New signs to shed light on Marblehead’s overlooked history

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Strategically placed interpretative signs will shed light on the history of Indigenous, Black and persons of color in Marblehead.

The history project is the brainchild of the staff of the Marblehead Museum, who have undertaken a number of initiatives to research and disseminate the town’s overlooked history, according to the nonprofit’s executive director, Lauren McCormack.

“It’s a history of Marblehead that hasn’t been studied or talked about to the extent of white European history,” McCormack told Marblehead News. “What we are trying to do is remedy that as much as possible.”

The permanent postings aim to fill in missing pieces in Marblehead’s history.

For now, the Marblehead Museum plans to obtain approval to place about five signs around town. The nonprofit will be covering costs associated with the production and installation of the signs.

“We want to put everything into a context and allow people to gain a better understanding of all the people who’ve lived and worked in Marblehead throughout history — even before the land we now call Marblehead was Marblehead,” McCormack said.

Celebrating Joseph and Lucretia Brown

Joseph and Lucretia Brown ran a popular tavern out of this Gingerbread Hill house. COURTESY PHOTO / SMITHSONIAN INSTITUTION

The Marblehead Conservation Commission signed off on a sign sited at the Joseph Brown Conservation Area. The sign celebrates Joseph and Lucretia Brown, a Black couple who resided in a Gingerbread Hill home in the late 18th century into the early 19th century.

Joseph gained his freedom after fighting in the Revolutionary War as a 2nd Rhode Island Regiment infantryman in the stead of his master’s son.

“Joseph arrived in Marblehead a free man,” the Marblehead Museum notes. “He labored for almost a decade until he was able to purchase half — and later the entirety — of a house on Gingerbread Hill.”

Joseph married Lucretia Thomas, a free woman of color born in Salem. The pair transformed their Gingerbread Hill home into a popular tavern where Black and white townspeople gathered for drinks, dancing and fellowship.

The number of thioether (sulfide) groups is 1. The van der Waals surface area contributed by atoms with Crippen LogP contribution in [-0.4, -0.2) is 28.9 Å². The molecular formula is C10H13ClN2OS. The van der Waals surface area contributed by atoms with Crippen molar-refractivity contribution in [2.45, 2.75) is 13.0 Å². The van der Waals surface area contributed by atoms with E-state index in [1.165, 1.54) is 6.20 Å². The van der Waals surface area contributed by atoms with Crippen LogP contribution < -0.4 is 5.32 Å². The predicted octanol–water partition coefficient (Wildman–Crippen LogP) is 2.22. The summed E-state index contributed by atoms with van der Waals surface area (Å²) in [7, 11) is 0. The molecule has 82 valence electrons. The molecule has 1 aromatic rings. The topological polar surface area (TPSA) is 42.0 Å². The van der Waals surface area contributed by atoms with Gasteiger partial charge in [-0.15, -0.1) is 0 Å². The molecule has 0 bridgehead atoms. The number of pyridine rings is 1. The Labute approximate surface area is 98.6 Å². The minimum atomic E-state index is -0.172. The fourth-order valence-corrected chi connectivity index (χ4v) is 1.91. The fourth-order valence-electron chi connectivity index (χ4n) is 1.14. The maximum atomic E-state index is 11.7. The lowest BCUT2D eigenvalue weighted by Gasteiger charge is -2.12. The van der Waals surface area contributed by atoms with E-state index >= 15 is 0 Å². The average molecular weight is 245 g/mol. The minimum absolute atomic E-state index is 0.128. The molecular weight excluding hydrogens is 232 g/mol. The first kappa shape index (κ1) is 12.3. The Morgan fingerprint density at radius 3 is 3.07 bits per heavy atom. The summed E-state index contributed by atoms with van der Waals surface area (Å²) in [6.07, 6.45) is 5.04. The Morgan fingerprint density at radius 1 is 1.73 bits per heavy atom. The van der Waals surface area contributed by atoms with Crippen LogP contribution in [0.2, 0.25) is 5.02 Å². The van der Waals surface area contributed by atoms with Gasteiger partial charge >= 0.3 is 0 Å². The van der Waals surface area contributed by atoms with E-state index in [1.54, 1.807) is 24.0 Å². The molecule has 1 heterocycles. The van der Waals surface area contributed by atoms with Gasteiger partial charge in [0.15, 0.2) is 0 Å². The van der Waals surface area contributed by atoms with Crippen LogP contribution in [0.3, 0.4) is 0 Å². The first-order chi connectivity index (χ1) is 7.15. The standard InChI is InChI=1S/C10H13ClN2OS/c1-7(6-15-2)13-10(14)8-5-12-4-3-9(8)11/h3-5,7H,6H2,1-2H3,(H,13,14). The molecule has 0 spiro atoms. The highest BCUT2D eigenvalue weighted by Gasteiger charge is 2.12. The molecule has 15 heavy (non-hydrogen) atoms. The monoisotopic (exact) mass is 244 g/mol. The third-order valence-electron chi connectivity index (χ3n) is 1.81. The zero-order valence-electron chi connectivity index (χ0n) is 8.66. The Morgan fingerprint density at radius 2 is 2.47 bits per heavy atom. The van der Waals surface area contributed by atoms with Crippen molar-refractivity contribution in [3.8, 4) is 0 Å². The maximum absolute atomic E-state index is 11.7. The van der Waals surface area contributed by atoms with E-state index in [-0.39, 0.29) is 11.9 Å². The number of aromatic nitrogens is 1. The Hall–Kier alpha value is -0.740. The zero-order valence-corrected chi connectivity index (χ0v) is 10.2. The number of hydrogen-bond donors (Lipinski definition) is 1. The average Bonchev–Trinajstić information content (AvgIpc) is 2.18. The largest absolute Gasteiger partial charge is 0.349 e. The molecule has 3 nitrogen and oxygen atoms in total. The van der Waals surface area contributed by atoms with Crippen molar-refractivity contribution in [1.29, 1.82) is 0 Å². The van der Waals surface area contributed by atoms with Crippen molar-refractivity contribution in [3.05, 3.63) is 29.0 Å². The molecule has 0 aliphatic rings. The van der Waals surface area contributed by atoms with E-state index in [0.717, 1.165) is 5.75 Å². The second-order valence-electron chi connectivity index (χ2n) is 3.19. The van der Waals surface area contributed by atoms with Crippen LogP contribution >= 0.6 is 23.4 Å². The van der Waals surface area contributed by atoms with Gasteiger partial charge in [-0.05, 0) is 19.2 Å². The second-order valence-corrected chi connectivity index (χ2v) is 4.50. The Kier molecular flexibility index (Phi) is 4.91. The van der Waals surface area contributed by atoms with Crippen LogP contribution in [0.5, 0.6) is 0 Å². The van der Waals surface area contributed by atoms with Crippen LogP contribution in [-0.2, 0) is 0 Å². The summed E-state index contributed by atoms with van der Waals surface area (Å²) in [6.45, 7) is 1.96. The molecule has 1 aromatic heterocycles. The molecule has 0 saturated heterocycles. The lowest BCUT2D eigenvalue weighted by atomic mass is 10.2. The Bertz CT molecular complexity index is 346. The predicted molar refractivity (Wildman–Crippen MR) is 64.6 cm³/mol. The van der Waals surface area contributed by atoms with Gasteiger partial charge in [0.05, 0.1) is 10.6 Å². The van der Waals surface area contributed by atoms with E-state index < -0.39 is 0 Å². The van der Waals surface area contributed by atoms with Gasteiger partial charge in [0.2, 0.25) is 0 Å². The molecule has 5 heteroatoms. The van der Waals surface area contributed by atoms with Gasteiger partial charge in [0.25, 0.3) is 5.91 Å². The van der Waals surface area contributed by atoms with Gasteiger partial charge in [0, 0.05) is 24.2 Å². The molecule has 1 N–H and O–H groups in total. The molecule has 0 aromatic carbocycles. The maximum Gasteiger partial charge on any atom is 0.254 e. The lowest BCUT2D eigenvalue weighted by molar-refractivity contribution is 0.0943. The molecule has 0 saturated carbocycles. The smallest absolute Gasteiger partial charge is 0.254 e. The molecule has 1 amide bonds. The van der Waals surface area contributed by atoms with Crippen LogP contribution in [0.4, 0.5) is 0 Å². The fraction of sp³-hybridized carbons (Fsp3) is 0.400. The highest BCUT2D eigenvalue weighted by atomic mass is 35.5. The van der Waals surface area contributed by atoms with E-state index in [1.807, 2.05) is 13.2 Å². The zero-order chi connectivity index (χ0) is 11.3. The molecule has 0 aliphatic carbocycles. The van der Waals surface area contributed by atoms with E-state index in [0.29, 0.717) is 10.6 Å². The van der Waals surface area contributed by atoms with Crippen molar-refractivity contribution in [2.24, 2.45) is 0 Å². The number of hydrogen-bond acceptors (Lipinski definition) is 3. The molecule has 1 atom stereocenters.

The Marblehead Museum notes Lucretia was a shrewd businesswoman, selling her homemade beer and Joe Frogger cookies of legend.

“Through ingenuity, hard work, and community spirit, the Browns made a lasting mark on Marblehead,” the Marblehead Museum’s sign reads. “Though their earthly remains were buried in Old Burial Hill, their spirits live on in Marblehead.”

The ship Desire was built here

Meanwhile, the Marblehead Light Commission signed off on another sign sited for Hammond Park, a small public space that folks can access at the end of Commercial Street.

It will offer a short education on the slave and trading ship Desire, built in Marblehead in 1636, before the town had seceded from Salem. The Desire is believed to be one of the first ships to bring enslaved people of color into the Massachusetts Bay Colony, according to the Museum.

The vessel was also used to transport Native American prisoners of war to the West Indies, where they were “undoubtedly sold into slavery,” McCormack said.

The journals of John Winthrop, which the Marblehead Musuem writes: “provide the only extant contemporaneous information of the vessel Desire and its connections to the slave trade.”

“There is not a ton of information about the ship,” McCormack said, adding that exactly where the ship was built is unclear. “We believe it may have been by Redstone Cove, and that’s why we requested a sign at Hammond Park.”

McCormack said Desire was built as primarily a cargo vessel and weighed a whopping 120 tons.

“It was a big trade ship,” she said. “But part of that trade was human beings.”

Lee Mansion, other sites eyed

The Marblehead Museum also plans to place an interpretive sign at the site of the kitchen and slave quarters of the Jeremiah Lee Mansion.

Another is eyed for the early 19th century Marblehead Gun House, located where Elm and Pearl streets converge. For this sign, the Marblehead Museum has formally requested Select Board approval.

“We’re not putting this sign here because of the Gun House at all but because of the land it sits on,” McCormack said. “In the 18th century, that area was called ‘a Negro burial place.'”

That burial place has popped up more than once in Marblehead Town Meeting records, according to McCormack.

“We just wanted to identify and let people know about the burial site,” she said.

The Marblehead Musuem will also seek Select Board approval to place a sign on the traffic island where Beach Street and Ocean Avenue meet.

“That sign will acknowledge the Naumkeag band of the Massachusett tribe,” said McCormack. “They were the very first people who lived and traveled for the most part before European settlements — before the land that was called ‘Marblehead’ was called ‘Marblehead.'”

The Marblehead Museum’s action here, in part, is to replace and correct a sign that the Marblehead Tercentennial Committee installed in the 1930s.

“It misidentifies the native people in this area,” McCormack said. “So, we wanted to fix that with the correct information.”

The new signs, too, can be updated with ease, she noted.

“We’re always learning something new about this history,” McCormack said. “If we come up with some new information that really changes our understanding, we could easily make that change.”

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